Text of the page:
This past August I attended a CD release party at the Hotel Café’s Second Stage and when the music was over and hellos and goodbyes said slipped into the larger Main Stage. I found myself in a packed room dominated by a stunning creature on the stage who filled the venue with some of the most beautiful music I have heard there or at any club. I say “creature” in a good way – a beautiful apparition clothed in a shear black bodysuit overlaid with intricate silver arrays, swept back purple-dyed undercut hair and a smile like a small sun. This was the first time I encountered Whitney Tai and I was blown away.
I only heard half of her last song, but I could tell from the verse and chorus I did hear that she had a rare ability: she could convert notes to feelings. I worked my way through the crowd, introduced myself and booked her an interview next month on my radio show. But before the interview I wanted to experience a complete live performance. The first opportunity was last weekend at Bar20, an fashionable high-style watering hole attached to a upscale hotel on Sunset Boulevard. If she could achieve the same level of engagement and emotion from Bar20’s tiny stage and minuscule PA, it would validate my first impression. She did.
I should not have been surprised. Whitney Tai is a singer-songwriter daredevil who creates dream pop by balancing deftly on the cutting edge of pop and indie, floating between the two worlds with an emotional honesty and a soft gut-wrenching voice. She is simultaneously totally authentic and downright otherworldly. Her voice, her arrangements, and her personal style come together in a way best described by the word “creature” – a being that has musically evolved beyond human limits. Her evolution began when she lost her mother to cancer at 10 years old, surfacing her own health issues including severe anxiety, depression and drastic weight loss. She channeled her feelings into songs and poems and performing no matter the darkness inside of her. Singles led to albums like her debut Metamorphosis and the EP Forever, followed by a series of single releases and breathtaking videos.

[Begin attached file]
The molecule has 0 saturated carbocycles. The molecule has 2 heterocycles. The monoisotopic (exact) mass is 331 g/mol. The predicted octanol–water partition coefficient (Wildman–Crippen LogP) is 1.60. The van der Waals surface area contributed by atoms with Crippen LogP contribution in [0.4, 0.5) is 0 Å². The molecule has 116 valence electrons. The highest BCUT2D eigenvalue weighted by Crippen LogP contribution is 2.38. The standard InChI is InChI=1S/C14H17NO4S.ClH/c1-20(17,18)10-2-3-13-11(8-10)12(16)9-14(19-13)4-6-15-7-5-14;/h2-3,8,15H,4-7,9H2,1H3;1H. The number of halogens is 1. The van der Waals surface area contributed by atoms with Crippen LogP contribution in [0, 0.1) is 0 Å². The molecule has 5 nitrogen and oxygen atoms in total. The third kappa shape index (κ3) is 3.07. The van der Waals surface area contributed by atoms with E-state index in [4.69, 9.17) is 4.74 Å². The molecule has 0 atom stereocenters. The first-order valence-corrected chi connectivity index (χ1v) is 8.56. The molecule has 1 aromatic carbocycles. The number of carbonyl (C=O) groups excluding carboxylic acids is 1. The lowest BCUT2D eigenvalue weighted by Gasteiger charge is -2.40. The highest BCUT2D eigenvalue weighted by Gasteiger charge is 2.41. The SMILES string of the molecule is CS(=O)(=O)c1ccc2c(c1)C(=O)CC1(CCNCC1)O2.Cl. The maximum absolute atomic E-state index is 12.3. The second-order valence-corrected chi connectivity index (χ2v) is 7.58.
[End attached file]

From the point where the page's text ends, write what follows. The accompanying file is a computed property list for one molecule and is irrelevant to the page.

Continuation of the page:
I knew little of this when I watched her sitting on a stool at Bar20, flanked by her tight three-piece band – guitarist Andrew Kingsley, Cajon player Matt Paris, and guitarist/bassist Christian Rivera. That night her emphasis was largely, but not completely, on songs from her albums, beginning with “Enigma” from the Metamorphosis, followed by a soaring “The Cure”, and then “Royals”, delivered simply and powerfully with her hand on her heart – and ours in our throats.
She moved on to “Gravity”, again from Metamorphosis, which was scaffolded by exquisite guitar playing. Then Tai came off the stool and sat down at the edge of the low, tiny stage for an intimate and moving take on Emma Louise’s “Underflow” from the Supercry album. In some ways, this was when she was at her best at Bar20 — close, interior, exposed. Given her past, that exposure meant a lot. She moved back to the stool for “Fool for You”, delivering it with an urgency that cut through the bar chatter and made the room seem uninhabited except for Tai and the listener. She ended the night with “Falling” from her 2016 EP Forever, upping the Cajon-driven tempo and leaving us humming.
I look forward to seeing Tai again on a real stage with a real sound system, but the opportunity to sit a few feet away from her and feel the tide of sensations rolling over me was an honor and a treat. It is not often you get to experience up close an amazing creature so evolved she can convert notes into feelings.